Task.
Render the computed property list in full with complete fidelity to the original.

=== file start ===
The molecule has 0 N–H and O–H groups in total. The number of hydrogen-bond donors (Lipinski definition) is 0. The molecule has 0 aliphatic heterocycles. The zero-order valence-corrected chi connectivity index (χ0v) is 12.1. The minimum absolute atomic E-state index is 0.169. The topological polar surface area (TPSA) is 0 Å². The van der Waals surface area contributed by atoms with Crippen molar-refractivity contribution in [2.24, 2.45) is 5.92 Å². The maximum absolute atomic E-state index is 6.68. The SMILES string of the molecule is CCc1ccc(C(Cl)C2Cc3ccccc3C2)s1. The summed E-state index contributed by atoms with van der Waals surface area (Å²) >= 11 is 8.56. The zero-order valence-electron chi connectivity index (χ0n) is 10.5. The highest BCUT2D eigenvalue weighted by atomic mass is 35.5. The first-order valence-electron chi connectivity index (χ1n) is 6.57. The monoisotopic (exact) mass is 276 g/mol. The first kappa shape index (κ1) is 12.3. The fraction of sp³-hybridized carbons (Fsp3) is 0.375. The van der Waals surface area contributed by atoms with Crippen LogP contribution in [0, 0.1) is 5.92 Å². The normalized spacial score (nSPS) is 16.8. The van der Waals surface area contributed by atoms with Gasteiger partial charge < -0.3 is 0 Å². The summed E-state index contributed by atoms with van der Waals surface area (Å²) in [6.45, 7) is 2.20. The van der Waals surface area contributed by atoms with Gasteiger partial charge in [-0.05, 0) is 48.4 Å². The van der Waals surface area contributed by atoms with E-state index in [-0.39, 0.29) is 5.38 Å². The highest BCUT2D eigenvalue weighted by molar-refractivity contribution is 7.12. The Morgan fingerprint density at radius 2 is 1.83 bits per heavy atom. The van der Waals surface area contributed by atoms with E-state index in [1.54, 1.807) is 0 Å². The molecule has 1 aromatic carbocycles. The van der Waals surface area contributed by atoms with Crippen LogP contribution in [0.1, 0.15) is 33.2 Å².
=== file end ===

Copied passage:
The molecule has 0 N–H and O–H groups in total. The number of hydrogen-bond donors (Lipinski definition) is 0. The molecule has 0 aliphatic heterocycles. The zero-order valence-corrected chi connectivity index (χ0v) is 12.1. The minimum absolute atomic E-state index is 0.169. The topological polar surface area (TPSA) is 0 Å². The van der Waals surface area contributed by atoms with Crippen molar-refractivity contribution in [2.24, 2.45) is 5.92 Å². The maximum absolute atomic E-state index is 6.68. The SMILES string of the molecule is CCc1ccc(C(Cl)C2Cc3ccccc3C2)s1. The summed E-state index contributed by atoms with van der Waals surface area (Å²) >= 11 is 8.56. The zero-order valence-electron chi connectivity index (χ0n) is 10.5. The highest BCUT2D eigenvalue weighted by atomic mass is 35.5. The first-order valence-electron chi connectivity index (χ1n) is 6.57. The monoisotopic (exact) mass is 276 g/mol. The first kappa shape index (κ1) is 12.3. The fraction of sp³-hybridized carbons (Fsp3) is 0.375. The van der Waals surface area contributed by atoms with Crippen LogP contribution in [0, 0.1) is 5.92 Å². The normalized spacial score (nSPS) is 16.8. The van der Waals surface area contributed by atoms with Gasteiger partial charge < -0.3 is 0 Å². The summed E-state index contributed by atoms with van der Waals surface area (Å²) in [6.45, 7) is 2.20. The van der Waals surface area contributed by atoms with Gasteiger partial charge in [-0.05, 0) is 48.4 Å². The van der Waals surface area contributed by atoms with E-state index in [-0.39, 0.29) is 5.38 Å². The highest BCUT2D eigenvalue weighted by molar-refractivity contribution is 7.12. The Morgan fingerprint density at radius 2 is 1.83 bits per heavy atom. The van der Waals surface area contributed by atoms with E-state index in [1.54, 1.807) is 0 Å². The molecule has 1 aromatic carbocycles. The van der Waals surface area contributed by atoms with Crippen LogP contribution in [0.1, 0.15) is 33.2 Å².